Tuesday, September 17, 2013

Free Community Cinema Screening
The Graduates/Los Graduados by Bernardo Ruiz

Thurs. October 17, 2013 7-8:30 PM

Soka Univeristy
Pauling 216

Pressing issues in education today are explored through the eyes of a diverse array of Latino and Latina adolescents from across the United States in this eye-opening documentary on the challenges facing bot the students, their families, educators and community leaders.

The Independent Television Service (ITVS), PBS SoCal (KOCE-TV) and Soka University of America are pleased to announce the fifth year of the Community Cinema series. The largest public interest outreach program in public or commercial television, Community Cinema features a sneak peek of six documentaries set to broadcast on the award-winning PBS series Independent Lens. Community Cinema, in partnership with Soka University’s Humanities Program and Student Affairs, screens films from October through May.

After the screenings, Community Cinema features panel discussions with community-based organizations, special guest speakers, information, resources, and other programming designed to help our students and community learn more about the issues and get involved. Faculty members are encouraged to incorporate these films in their class curricula.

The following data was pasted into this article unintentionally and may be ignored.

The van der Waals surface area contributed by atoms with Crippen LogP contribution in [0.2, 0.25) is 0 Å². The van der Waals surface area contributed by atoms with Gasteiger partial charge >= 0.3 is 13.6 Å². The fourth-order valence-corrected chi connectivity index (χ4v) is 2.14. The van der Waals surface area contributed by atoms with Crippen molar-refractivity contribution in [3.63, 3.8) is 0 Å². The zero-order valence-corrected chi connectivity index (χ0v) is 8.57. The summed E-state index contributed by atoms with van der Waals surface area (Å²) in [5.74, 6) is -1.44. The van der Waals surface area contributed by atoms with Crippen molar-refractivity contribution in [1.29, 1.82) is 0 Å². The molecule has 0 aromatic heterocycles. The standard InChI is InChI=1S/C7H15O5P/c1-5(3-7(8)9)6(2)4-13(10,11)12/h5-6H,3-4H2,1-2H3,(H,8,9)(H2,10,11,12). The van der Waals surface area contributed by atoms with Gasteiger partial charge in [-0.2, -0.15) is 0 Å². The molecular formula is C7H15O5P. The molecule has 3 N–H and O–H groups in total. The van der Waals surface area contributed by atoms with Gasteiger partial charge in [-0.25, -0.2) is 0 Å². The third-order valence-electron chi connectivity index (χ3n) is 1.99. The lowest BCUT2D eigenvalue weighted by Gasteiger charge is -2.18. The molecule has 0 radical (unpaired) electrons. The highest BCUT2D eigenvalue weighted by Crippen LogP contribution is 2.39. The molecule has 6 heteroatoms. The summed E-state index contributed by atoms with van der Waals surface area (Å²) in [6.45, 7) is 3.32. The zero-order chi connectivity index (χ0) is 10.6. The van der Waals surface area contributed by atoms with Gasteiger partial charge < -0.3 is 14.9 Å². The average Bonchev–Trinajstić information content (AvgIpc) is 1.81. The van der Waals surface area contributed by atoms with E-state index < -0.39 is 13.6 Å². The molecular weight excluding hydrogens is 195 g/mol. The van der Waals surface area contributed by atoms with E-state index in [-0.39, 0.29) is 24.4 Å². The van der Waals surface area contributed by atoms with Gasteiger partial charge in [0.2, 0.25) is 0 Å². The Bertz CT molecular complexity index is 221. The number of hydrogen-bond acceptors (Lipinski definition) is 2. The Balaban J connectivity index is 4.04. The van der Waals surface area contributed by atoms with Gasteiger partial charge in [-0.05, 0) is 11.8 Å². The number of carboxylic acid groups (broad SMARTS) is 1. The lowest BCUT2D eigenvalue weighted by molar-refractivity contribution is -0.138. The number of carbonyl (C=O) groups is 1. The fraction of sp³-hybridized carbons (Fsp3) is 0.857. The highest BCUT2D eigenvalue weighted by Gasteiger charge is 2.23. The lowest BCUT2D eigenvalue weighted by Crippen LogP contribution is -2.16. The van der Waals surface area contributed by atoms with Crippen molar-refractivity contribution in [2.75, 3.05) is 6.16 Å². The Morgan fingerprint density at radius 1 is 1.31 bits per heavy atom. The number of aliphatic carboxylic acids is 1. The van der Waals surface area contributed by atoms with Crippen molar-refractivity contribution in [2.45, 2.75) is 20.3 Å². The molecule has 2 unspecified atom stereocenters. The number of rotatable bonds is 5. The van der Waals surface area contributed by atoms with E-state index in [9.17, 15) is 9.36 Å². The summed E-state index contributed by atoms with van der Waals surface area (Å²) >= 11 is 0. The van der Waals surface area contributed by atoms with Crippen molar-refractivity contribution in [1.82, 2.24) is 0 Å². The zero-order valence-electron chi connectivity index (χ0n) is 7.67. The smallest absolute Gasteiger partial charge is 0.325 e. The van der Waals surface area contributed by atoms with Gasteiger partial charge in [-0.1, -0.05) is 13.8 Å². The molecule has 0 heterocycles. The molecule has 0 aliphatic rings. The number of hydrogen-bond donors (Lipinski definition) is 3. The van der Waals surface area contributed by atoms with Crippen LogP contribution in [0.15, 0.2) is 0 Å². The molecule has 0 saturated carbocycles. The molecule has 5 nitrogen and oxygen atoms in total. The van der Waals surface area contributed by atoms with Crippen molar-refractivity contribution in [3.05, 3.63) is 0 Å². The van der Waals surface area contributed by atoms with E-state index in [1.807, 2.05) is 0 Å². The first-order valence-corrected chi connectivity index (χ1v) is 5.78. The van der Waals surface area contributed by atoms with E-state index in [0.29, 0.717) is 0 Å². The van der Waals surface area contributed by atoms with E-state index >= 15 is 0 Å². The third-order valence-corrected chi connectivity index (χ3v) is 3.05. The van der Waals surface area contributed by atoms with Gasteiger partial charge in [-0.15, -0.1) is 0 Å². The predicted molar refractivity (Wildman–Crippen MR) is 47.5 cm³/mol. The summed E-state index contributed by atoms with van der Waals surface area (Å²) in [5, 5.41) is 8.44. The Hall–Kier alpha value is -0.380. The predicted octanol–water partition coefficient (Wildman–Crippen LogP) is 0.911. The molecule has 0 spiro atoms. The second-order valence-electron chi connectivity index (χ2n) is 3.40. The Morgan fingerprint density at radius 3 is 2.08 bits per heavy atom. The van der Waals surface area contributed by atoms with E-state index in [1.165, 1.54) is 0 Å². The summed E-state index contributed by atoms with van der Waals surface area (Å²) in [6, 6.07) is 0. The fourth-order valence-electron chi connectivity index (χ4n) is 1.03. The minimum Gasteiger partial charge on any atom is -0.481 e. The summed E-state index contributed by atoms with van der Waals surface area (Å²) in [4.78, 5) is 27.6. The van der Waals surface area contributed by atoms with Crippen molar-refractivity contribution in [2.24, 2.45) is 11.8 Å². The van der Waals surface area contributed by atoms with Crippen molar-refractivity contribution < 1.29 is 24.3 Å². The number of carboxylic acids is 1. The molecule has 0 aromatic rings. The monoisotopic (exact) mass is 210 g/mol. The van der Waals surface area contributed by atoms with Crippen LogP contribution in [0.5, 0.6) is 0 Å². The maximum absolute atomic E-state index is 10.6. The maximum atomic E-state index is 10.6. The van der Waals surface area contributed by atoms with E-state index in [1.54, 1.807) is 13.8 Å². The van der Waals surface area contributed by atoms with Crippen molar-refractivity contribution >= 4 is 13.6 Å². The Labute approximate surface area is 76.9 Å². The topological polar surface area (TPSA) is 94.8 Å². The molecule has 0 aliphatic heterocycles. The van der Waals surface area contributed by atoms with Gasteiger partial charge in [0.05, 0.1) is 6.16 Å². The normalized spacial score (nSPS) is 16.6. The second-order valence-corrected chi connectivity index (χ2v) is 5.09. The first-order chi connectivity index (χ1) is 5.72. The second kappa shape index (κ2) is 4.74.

For more information about the films and Community Cinema visit: communitycinema.org

Panelists: Professor James Spady, Soka University of America, Carolyn Torres--MA from California State University Long Beach (Chicano Studies) political activist (Dream Act) Jesus Cortez.

GuestsValley View High School Students and Staff (50+ participants)

Tuesday, September 10, 2013

Latin American Studies Conference: Democracy & Memory (Chicago, IL)

LASA Abstract
Forensic anthropology and documentary film: genocide, material evidence and the work of the Argentine Forensic Anthropology Team (EAAF)

In the aftermath of the genocides in Argentina, Chile and Guatemala, filmmakers began documenting the work of forensic anthropologists, who were instrumental in the identification of remains often found in mass graves. The Argentine Forensic Anthropology Team (Equipo Argentino de Antropología Forense, EAAF), an organization that from its inception functioned independently from the national government, promptly became responsible for carrying out the exhumations ordered by judges, working closely with the families of the disappeared. In this presentation, I will analyze a number of films from these three countries that document the delicate work of forensic anthropologists and delineate the social and political repercussions of exhuming victims of human rights abuses. These films are also valuable as material evidence, inasmuch as they they reveal the particulars of genocidal crimes. A few of the films under consideration will be: Granito (Yates, 2011), ¿Fernando ha vuelto a desaparecer? (Caiozzi, 2006), El último confín (Ratto 2006), Organizaciones Horizontales (Quattrini, 2003), Fernando ha vuelto (Caiozzi, 1998), and Following Antigone: Forensic Anthropology and Human Rights Investigations (Doretti, Aho, 2005), a documentary produced by the EAAF.